Linus Torvalds, the creator of the Linux kernel, keeps insisting that Microsoft, by failing to compete based on technical merits, resorts to fear, uncertainty and doubt techniques -- sometimes going as far as intimidation. More recently, Torvalds said he was becoming concerned about what he described as "external issues -- especially patents."
This makes a classic case where legacy products are unable to compete, so laws and/or technical policies are being modified using sources of great influence while psychological games are being played. This alters the rules of the competition, creating a "moving goalposts" scenario which seeks to reverse the tipping point.
The discussion we present here takes a look at subversive tactics and shows what makes them possible in the first place. Such tactics can give existing software (notably Microsoft products, in this context) a competitive advantage. Especially in a crowded market where software development, as opposed to support, gets more commoditized.
Proponents of Free software are encouraged to be aware of these factors because ignoring risk does not make it magically go away.
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Patents were introduced under the premise that they would protect the 'small guy', whose invention can be stolen by 'the big boys', who would then commercialize and market it too quickly for anybody else to keep up.
The invention was of course a physical one. It was tangible. At the time, the patent office was somewhat of an 'anti-ripoff' system. Its purpose was not to stifle competition by sheltering monopolization but very much the opposite. The system was also selective and restrictive in terms of scope.
Over the years, under increased pressure and lenience inside what had evolved to become an application-litigation ecosystem, patents became more fuzzy. Their original role was misplaced and they were incorrectly classified alongside intangible pillars such as trademarks and copyrights.
It is hardly surprising that their new 'umbrella' -- typically referred to as "intellectual property" -- comes under a lot of ridicule nowadays. Some even consider this mixed bag a set of "intellectual monopolies," because grossly generalized ideas -- even thought -- can be owned by a company or an individual, who can lawfully charge a fee for sharing these. The ideas refer not to specific work but to general broad ideas, no matter how they are applied or implemented.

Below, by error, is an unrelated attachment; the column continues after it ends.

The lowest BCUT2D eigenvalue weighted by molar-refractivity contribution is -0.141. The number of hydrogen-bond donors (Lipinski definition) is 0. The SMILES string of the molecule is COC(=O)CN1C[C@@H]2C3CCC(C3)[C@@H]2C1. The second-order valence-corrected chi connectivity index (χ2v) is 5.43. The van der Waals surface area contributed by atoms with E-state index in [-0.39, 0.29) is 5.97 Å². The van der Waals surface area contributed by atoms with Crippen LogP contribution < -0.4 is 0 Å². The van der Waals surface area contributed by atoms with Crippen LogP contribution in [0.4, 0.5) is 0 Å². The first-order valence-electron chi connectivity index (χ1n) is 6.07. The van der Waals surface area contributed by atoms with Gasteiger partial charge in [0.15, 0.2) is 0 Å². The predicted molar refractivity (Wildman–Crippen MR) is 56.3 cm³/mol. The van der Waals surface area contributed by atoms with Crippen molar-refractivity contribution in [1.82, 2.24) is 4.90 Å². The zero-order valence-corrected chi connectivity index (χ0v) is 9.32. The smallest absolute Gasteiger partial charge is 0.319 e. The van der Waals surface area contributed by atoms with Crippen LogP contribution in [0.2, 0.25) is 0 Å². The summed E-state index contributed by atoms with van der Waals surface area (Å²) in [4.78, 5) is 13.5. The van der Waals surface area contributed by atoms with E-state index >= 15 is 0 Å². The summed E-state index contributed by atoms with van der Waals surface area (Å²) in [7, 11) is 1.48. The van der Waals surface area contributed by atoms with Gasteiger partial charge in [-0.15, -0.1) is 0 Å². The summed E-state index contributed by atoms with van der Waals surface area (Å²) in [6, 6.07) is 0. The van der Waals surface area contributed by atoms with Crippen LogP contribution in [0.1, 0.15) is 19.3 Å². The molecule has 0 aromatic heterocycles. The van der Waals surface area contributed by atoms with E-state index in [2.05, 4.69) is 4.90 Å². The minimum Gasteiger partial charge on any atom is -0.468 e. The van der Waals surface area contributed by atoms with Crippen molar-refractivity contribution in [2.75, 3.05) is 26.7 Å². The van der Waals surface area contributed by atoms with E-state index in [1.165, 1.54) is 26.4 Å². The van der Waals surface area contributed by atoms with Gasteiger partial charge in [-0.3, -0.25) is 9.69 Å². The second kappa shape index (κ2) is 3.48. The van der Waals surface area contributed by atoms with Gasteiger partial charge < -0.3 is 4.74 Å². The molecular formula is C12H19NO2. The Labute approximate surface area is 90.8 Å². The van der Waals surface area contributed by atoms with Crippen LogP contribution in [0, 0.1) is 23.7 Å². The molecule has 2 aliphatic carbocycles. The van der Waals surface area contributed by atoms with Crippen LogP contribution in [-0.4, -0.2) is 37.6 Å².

More recently, since some time in the '90s and only in few parts of the world, even knowledge pertaining to mathematics (think about software patents and business methods) could be owned by a person. It creates many unknown barriers and stifles development in science and technology. It makes programming, for example, a luxury of the wealthy. It has a chilling effect on opportunities for startups.
Just under a year ago, Microsoft began using vague patent claims as a means of scaring away prospective users of GNU/Linux. It did so more aggressively than ever before. The company's strategy relied on the assumption that revenue can be maintained, restored or increased by imposing a 'tax' on revenue made by competitors. It may also repel customers from levied products. Overall, it seems rather absurd.
Ownership of generic knowledge, rather than specific development work, has been a controversial subject for quite some time, not to mention the passing (or purchasing) of that knowledge by those wishing only to use it litigiously. These operators are commonly referred to as "patent trolls."
One could reach the point of discussing another logical possibility. Might we be seeing the whole patent system implode, primarily due to self-inflicted damage and serious deficiencies? Familiarize yourself with the work of the open invention network for example. It is one possible solution, but it is worth considering ways of working around patents also.
There have been efforts to create algorithms which sidestep patent issues, such as the efforts which produced the Ogg format for encoding media files. Another barrier then merges because making these formats a standard, let alone a de facto standard, can be difficult.
Many parties have vested interests in proprietary formats and patents, as the big controversy which involved Apple, Nokia, Ogg Vorbis and HTML 5 has probably taught us.
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